In addition to the above, Iyer J. also stated that “some percentage” of the claims were made under purchase orders which had no arbitration clause. “The dispute between the parties about whether those claims are subject to arbitration at all could be decided by an arbitrator initially, but may be subject to judicial review. Any claims that are found not to be governed by arbitration clauses would have to be determined by a court.

(ii) E&Y is a party to the agreements (paras 15-19)

Plaintiffs argued that E&Y is not a party to the contracts, referring to New Skeena Forest Products Inc., Re v. Don Hull & Sons Contracting Ltd., 2005 BCCA 154 and Industrial Alliance Insurance and Financial Services Inc. v. Wedgemount Power Limited Partnership, 2018 BCSC 970. Iyer J. distinguished both cases.  Neither case involved a receiver which was also the trustee in bankruptcy or a receiver seeking to enforce contractual claims. Iyer J. determined that E&Y as a party to the contracts containing the Arbitration Clauses.

[19] A receiver may apply to the court to break a material contract and, in that limited sense, may not be “bound” by the contract: New Skeena at para. 17, quoting Bennett on Receiverships, 2d ed (Toronto: Carswell, 1999) at 341. However, that does not mean that the receiver is not a party to the contract within the meaning of s. 15 of the Arbitration Act. In cases such as this, where the Receiver is suing on the Agreements in its own name as the trustee, it is a party to the Agreements for the purposes of s. 15.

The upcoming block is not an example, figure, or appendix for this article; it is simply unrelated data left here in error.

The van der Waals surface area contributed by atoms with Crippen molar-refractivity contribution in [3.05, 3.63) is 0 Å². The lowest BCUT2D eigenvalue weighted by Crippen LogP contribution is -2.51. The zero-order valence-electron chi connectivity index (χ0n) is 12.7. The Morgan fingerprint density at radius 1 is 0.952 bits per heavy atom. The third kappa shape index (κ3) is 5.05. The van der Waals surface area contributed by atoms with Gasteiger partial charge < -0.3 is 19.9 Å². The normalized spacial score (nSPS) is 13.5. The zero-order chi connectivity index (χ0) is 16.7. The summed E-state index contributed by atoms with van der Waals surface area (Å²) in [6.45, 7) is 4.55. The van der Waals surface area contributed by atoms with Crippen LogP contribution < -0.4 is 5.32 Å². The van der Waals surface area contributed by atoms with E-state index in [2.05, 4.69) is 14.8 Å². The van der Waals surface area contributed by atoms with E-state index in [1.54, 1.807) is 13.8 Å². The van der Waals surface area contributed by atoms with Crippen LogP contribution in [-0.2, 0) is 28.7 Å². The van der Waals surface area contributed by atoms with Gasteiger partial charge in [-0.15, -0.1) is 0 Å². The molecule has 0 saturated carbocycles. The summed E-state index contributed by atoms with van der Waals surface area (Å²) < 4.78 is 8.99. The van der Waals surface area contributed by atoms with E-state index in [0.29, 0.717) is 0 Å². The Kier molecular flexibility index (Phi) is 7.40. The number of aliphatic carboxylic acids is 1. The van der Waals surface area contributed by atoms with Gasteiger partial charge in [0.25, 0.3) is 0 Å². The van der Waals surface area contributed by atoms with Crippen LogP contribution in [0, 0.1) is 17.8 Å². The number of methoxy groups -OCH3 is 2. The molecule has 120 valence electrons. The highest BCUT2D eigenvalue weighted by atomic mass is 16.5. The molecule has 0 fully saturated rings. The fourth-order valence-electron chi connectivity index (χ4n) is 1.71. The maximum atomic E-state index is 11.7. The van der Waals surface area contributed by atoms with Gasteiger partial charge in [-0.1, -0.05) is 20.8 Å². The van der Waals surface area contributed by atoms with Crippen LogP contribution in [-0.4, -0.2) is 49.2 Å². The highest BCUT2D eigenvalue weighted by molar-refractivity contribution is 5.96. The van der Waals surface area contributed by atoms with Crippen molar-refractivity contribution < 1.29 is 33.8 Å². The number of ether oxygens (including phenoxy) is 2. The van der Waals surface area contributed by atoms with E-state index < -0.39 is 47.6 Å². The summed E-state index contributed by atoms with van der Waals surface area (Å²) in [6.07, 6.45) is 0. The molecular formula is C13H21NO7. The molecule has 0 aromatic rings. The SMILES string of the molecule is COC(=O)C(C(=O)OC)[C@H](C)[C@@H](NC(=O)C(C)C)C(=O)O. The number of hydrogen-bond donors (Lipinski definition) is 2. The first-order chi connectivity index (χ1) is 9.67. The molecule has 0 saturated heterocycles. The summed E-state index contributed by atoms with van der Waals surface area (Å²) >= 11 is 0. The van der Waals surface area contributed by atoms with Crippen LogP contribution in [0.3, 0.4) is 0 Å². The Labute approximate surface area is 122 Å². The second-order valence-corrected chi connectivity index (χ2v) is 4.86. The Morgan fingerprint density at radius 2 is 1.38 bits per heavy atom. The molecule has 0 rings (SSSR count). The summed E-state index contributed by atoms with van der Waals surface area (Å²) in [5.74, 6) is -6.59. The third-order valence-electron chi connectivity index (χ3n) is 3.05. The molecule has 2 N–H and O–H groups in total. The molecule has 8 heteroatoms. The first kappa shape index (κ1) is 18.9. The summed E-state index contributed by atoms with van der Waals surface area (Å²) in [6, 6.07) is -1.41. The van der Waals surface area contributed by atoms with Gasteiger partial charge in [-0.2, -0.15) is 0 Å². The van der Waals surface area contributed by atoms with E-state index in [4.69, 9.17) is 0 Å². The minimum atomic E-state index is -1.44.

(iii) PRHP did not take a step in the proceedings before applying for a stay (paras 20-29)

Plaintiffs alleged that PRHP was barred from applying for a stay because it had sent a letter to Plaintiffs stating that Defendants “undertake to file a defense in due course”.  Plaintiffs likened that step to the one considered in Larc Developments Ltd. v. Levelton Engineering Ltd., 2010 BCCA 18 as a step in the proceedings  In that case, Court of Appeal distinguished between correspondence between parties and an action contemplated by rules of court, namely a demand for particulars.  See, for example, B.C.’s Supreme Court Civil Rules, BC Reg 168/2009.  “A party should not be entitled to take the benefit of the litigation process – obtaining particulars – while preserving the ability to reject that process in favour of arbitration.

Iyer J. disagreed.